3. Use a jar lifter or canning tongs to remove each jar gently without tilting it. Place the jars on a draft-free countertop covered with a clean towel. Ensure the jars aren’t touching and leave them undisturbed to cool at room temperature for 12-24 hours.
  4. Remove the screw bands or rings and check the jars for proper sealing by pressing the middle of the lid with a finger. The lid should not spring up when you release it. Reprocess any unsealed jars with new lids within 24 hours or refrigerate and use the contents in 3-4 days.
  5. Store all the properly canned fish in a cool, dry, dark place away from direct sunlight and heat.
Pressure canned trout filet on a plate
Pressure canned trout

Can Trout Be Canned Without a Pressure Canner?

No. Trout must be canned with a pressure canner. Pressure canning is the only process approved by the National Center for Home Food Preservation for low-acid foods like trout and salmon.

A water bath canner only reaches a maximum temperature of 212°F, and fish must be processed at 240°F-250°F. Canning the trout at a lower temperature would encourage botulinum spores to thrive, potentially resulting in botulism.

How Long Does it Take to Can Trout?

It takes 100 minutes, or 1 hour and 40 minutes, to process trout in a pressure canner in half-pint or pint jars.

The total canning time should account for the following durations:

  • A prep time of 30 minutes for preparing fish and washing the canning equipment.
  • Preheating the pressure canner for 20 minutes to produce steam.
  • Ten minutes of continuous steaming to vent the canner.
  • 30-45 minutes for cooling and depressurizing canner after heat-processing.
  • Five minutes for letting residual steam escape once you open the steam vent.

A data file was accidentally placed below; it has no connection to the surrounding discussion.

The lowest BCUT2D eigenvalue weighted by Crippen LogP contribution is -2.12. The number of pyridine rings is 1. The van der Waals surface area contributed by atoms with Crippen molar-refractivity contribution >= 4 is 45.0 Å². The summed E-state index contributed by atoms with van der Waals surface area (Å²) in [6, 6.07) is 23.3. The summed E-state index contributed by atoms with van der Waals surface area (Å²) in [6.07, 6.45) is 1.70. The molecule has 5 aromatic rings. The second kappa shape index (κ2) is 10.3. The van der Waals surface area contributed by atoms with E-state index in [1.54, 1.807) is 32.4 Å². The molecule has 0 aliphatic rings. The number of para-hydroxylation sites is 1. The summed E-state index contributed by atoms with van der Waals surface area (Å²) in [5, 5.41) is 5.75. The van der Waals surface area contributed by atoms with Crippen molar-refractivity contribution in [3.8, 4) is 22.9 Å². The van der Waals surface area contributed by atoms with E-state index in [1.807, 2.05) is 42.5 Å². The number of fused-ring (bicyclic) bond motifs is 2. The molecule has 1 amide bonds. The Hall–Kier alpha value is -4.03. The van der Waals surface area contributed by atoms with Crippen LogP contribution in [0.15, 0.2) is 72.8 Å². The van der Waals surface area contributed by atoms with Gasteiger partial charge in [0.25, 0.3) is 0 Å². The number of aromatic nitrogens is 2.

• 12-24 hours for cooling the jars undisturbed.

Can Raw Trout Be Canned?

Yes, trout can be canned raw. The fish is cooked by the heat you subject it to during pressure canning.

Raw trout filet on cutting board
Raw trout filet

What is the Difference Between Canning and Pickling Trout?

Unlike pressure canning trout, pickling trout is a cold-treatment process and has a much shorter shelf life than canned trout.

Pickling requires freezing the fish for 3-4 days before brining and pickling it without cooking it. Freezing helps limit the activity of botulinum bacteria.

Alternatively, the raw fish is brined and kept in the fridge for 24 hours and then treated with vinegar before refrigerating again for 24 hours. It’s then treated in a pickling solution before refrigeration and consumption. Pickling acidifies the fish to reduce the risk of botulism.

What Kind of Fish is Good for Canning?

It’s best to can freshly caught fish. It must be kept iced, frozen, or refrigerated until canning time. It is important to eviscerate fresh fish within two hours of catching them. If using frozen fish, thaw it in the refrigerator and rinse it under cold water before canning.

According to the National Center for Home Food Preservation, it is possible to can the following types of fish:

  • Bluefish
  • Mackerel
  • Salmon
  • Smoked fish such as salmon, flatfish, and rockfish
  • Steelhead
  • Trout (rainbow trout or lake trout)
  • Tuna
Canned fish in jar covered by a slice of bread
Canned fish

How Long Does Canned Trout Last?

Unopened home-canned trout lasts 2-5 years in a cool, dry, dark place. The ideal storage temperature is 50°F – 70°F. Use canned trout in 12 months for the best flavor and freshness.

Once opened, canned trout has a shelf life of 3-4 days when stored in the refrigerator.


Alex has a farming background and cherishes growing, eating, and preserving his own food. He writes to share his homesteading experience with gardening and food preservation enthusiasts keen on canning and dehydration. When he is not writing, you'll find him tending to his vegetables and fruits or trying new recipes.

Recent Posts